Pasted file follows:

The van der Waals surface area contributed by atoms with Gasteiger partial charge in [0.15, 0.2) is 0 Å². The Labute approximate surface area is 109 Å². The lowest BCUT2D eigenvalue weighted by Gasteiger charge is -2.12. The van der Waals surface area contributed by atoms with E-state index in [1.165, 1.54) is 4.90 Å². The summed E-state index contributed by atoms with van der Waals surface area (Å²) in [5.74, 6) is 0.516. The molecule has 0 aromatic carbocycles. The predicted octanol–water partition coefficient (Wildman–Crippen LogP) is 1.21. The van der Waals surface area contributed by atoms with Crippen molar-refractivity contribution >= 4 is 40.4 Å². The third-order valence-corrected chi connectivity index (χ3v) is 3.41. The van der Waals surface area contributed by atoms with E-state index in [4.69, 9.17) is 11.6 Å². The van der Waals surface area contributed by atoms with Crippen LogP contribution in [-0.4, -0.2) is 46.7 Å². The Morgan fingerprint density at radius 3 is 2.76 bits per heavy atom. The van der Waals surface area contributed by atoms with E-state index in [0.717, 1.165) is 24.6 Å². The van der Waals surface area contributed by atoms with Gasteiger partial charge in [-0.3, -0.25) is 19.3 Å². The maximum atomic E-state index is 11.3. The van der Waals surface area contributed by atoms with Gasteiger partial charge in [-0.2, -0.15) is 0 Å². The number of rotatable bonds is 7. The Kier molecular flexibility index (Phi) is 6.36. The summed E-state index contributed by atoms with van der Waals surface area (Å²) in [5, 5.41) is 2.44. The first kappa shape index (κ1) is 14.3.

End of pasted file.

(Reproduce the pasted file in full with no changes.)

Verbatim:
The van der Waals surface area contributed by atoms with Gasteiger partial charge in [0.15, 0.2) is 0 Å². The Labute approximate surface area is 109 Å². The lowest BCUT2D eigenvalue weighted by Gasteiger charge is -2.12. The van der Waals surface area contributed by atoms with E-state index in [1.165, 1.54) is 4.90 Å². The summed E-state index contributed by atoms with van der Waals surface area (Å²) in [5.74, 6) is 0.516. The molecule has 0 aromatic carbocycles. The predicted octanol–water partition coefficient (Wildman–Crippen LogP) is 1.21. The van der Waals surface area contributed by atoms with Crippen molar-refractivity contribution >= 4 is 40.4 Å². The third-order valence-corrected chi connectivity index (χ3v) is 3.41. The van der Waals surface area contributed by atoms with E-state index in [4.69, 9.17) is 11.6 Å². The van der Waals surface area contributed by atoms with Crippen LogP contribution in [-0.4, -0.2) is 46.7 Å². The Morgan fingerprint density at radius 3 is 2.76 bits per heavy atom. The van der Waals surface area contributed by atoms with E-state index in [0.717, 1.165) is 24.6 Å². The van der Waals surface area contributed by atoms with Gasteiger partial charge in [-0.3, -0.25) is 19.3 Å². The maximum atomic E-state index is 11.3. The van der Waals surface area contributed by atoms with Gasteiger partial charge in [-0.2, -0.15) is 0 Å². The number of rotatable bonds is 7. The Kier molecular flexibility index (Phi) is 6.36. The summed E-state index contributed by atoms with van der Waals surface area (Å²) in [5, 5.41) is 2.44. The first kappa shape index (κ1) is 14.3.